As a leader, it is really helpful if you live your life in a way that other people are comfortable emulating. If you work 100 hours a week, and never see your children or your partner, then for lots of people that is not a price for leadership they will be willing to pay. Consequently, people will leave you because they don’t want that future. Additionally, if you are rude to the waiter, and talk about people behind their backs, then people won't respect what you do outside of work and will leave you because they don’t respect you. Who you are is a huge part of the effectiveness of your leadership.


8. Employee cost.

Almost every organisation in the world says a version of “Our people are our most important asset”. But 95% of these organisations will also analyse their employee costs. Which is it? A cost or an asset/investment? Many fail to understand that when they reduce their employee costs they are reducing the investment in the most important part of their business. Any reduction in investment should be done very very carefully.


9. Talent acquisition.

Your ability to attract quality people into your organisation will be the fuel for your future growth. Yet so many organisations do not spend nearly enough time on differentiating themselves as employers. When taking job briefs, we ask about the culture of the organisation and an unhealthy number of organisations say a version of “We have a supportive and caring culture where everyone

works as a team”. It might be true, but it does not differentiate that organisation when talent is deciding who they are going to join.


10. Strategy is not a growth plan.

Too often organisations confuse their growth plans as strategy. “We have a strategy to double our turnover to be $100 mill in the next 5 years”. This is not strategy. Strategy is better defined as “the continuous improvement of your competitive advantage”. The Sharp & Carter strategy is that we continually improve how we retain and support our people. From that strategy, we have grown at 40% p.a. for 10 years.


11. Feeling overwhelmed?

Calmness is a word we use a lot at Sharp & Carter when talking about leadership. But in order to be calm you need to know where you are, whilst you try to undertake the confusing task of setting the direction of where you want to go. Tell the truth, be yourself, and at least you will always know your starting point even if the future direction is uncertain.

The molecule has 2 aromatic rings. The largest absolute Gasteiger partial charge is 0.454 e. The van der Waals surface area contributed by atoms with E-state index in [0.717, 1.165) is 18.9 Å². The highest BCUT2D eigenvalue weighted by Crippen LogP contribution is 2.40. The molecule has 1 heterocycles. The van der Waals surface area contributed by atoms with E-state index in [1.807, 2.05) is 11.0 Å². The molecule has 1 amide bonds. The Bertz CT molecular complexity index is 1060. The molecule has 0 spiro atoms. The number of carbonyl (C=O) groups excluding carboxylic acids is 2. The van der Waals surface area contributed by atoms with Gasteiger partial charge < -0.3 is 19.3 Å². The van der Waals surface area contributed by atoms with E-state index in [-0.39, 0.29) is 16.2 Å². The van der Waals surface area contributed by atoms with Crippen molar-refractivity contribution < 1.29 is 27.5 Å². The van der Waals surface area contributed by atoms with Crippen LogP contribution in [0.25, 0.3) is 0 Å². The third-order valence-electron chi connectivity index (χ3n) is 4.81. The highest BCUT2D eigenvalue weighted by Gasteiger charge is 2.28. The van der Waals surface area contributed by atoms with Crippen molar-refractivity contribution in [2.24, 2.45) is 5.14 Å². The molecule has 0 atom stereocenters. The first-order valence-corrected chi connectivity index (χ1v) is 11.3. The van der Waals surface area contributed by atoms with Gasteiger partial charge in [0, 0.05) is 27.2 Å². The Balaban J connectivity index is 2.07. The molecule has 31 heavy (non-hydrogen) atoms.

12. Embrace ownership.

Stop blaming and deflecting. Everything that happens in your team or your business is your fault. The problem exists because you didn’t train correctly, you didn’t communicate clearly, you didn’t set the right culture etc. etc. If you take accountability for everything it empowers you to fix it. If it is someone else’s fault, then you are powerless.


13. Why does your business exist?

If your business exists to make returns for shareholders it is unlikely to be enough for Gen Y onwards who want to contribute more to the world than making rich shareholders richer. You need to exist for bigger things that your people can get behind. At Sharp & Carter, we exist “To be a catalyst for a new era of work – where organisations unlock potential through prioritising people above all else.”


14. Greed kills businesses.

Along with our culture, the other most significant factor in our success has been our Partnership structure. Essentially, we are an employee-owned business - there are 35 equity owners (all of whom work within the business) in Sharp & Carter. As an example of the power of not being greedy - in 2022 I owned 100% of a Supply Chain, Engineering and Operations recruitment business....... that didn't exist. I now own 17% of an incredibly successful one that does. 

Too often businesses try to take as much as possible in the deal and our experience underscores that having an ‘abundance mindset’ is incredibly powerful. 


15. Businesses' responsibility goes beyond work hours.

The predominant force of our time is business. It is no longer the church, the crown, or the government. Every business has a responsibility to their people, their customers, and their society. We have been able to drive a competitive advantage with our people by trying to help them navigate the inevitable challenges that happen outside of work. It has resulted in better engagement, lower turnover levels, and much higher productivity in our people. Our appointment of a qualified psychologist as our Head of Wellbeing and High Performance is tangible evidence of this approach.

If anyone is reading this and wants to discuss culture and leadership, please do not hesitate to give me a call on 0411 543 833.